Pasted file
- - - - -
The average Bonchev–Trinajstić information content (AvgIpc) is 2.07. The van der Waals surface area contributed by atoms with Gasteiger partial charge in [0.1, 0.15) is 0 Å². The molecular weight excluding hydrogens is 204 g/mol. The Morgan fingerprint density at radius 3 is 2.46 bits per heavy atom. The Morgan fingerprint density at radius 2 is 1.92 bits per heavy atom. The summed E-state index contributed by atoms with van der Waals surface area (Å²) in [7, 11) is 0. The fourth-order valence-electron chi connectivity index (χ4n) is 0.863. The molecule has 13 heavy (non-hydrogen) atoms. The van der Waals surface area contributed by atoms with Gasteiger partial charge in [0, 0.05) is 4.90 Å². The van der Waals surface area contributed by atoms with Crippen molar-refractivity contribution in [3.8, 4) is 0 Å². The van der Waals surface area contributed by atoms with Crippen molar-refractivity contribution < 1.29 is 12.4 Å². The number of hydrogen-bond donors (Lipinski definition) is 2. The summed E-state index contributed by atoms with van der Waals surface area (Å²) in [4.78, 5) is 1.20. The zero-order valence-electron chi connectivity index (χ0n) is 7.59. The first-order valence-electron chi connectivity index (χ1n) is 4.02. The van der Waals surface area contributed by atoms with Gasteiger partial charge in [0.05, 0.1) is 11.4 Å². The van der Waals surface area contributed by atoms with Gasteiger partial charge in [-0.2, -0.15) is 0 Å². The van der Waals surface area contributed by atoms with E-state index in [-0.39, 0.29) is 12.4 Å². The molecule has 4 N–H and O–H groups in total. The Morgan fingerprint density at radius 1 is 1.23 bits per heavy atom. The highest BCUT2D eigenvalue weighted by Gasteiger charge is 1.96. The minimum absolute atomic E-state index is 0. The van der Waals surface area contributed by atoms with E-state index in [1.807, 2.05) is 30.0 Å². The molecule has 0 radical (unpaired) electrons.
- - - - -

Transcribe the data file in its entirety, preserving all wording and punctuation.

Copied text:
The average Bonchev–Trinajstić information content (AvgIpc) is 2.07. The van der Waals surface area contributed by atoms with Gasteiger partial charge in [0.1, 0.15) is 0 Å². The molecular weight excluding hydrogens is 204 g/mol. The Morgan fingerprint density at radius 3 is 2.46 bits per heavy atom. The Morgan fingerprint density at radius 2 is 1.92 bits per heavy atom. The summed E-state index contributed by atoms with van der Waals surface area (Å²) in [7, 11) is 0. The fourth-order valence-electron chi connectivity index (χ4n) is 0.863. The molecule has 13 heavy (non-hydrogen) atoms. The van der Waals surface area contributed by atoms with Gasteiger partial charge in [0, 0.05) is 4.90 Å². The van der Waals surface area contributed by atoms with Crippen molar-refractivity contribution in [3.8, 4) is 0 Å². The van der Waals surface area contributed by atoms with Crippen molar-refractivity contribution < 1.29 is 12.4 Å². The number of hydrogen-bond donors (Lipinski definition) is 2. The summed E-state index contributed by atoms with van der Waals surface area (Å²) in [4.78, 5) is 1.20. The zero-order valence-electron chi connectivity index (χ0n) is 7.59. The first-order valence-electron chi connectivity index (χ1n) is 4.02. The van der Waals surface area contributed by atoms with Gasteiger partial charge in [0.05, 0.1) is 11.4 Å². The van der Waals surface area contributed by atoms with Gasteiger partial charge in [-0.2, -0.15) is 0 Å². The van der Waals surface area contributed by atoms with E-state index in [-0.39, 0.29) is 12.4 Å². The molecule has 4 N–H and O–H groups in total. The Morgan fingerprint density at radius 1 is 1.23 bits per heavy atom. The highest BCUT2D eigenvalue weighted by Gasteiger charge is 1.96. The minimum absolute atomic E-state index is 0. The van der Waals surface area contributed by atoms with E-state index in [1.807, 2.05) is 30.0 Å². The molecule has 0 radical (unpaired) electrons.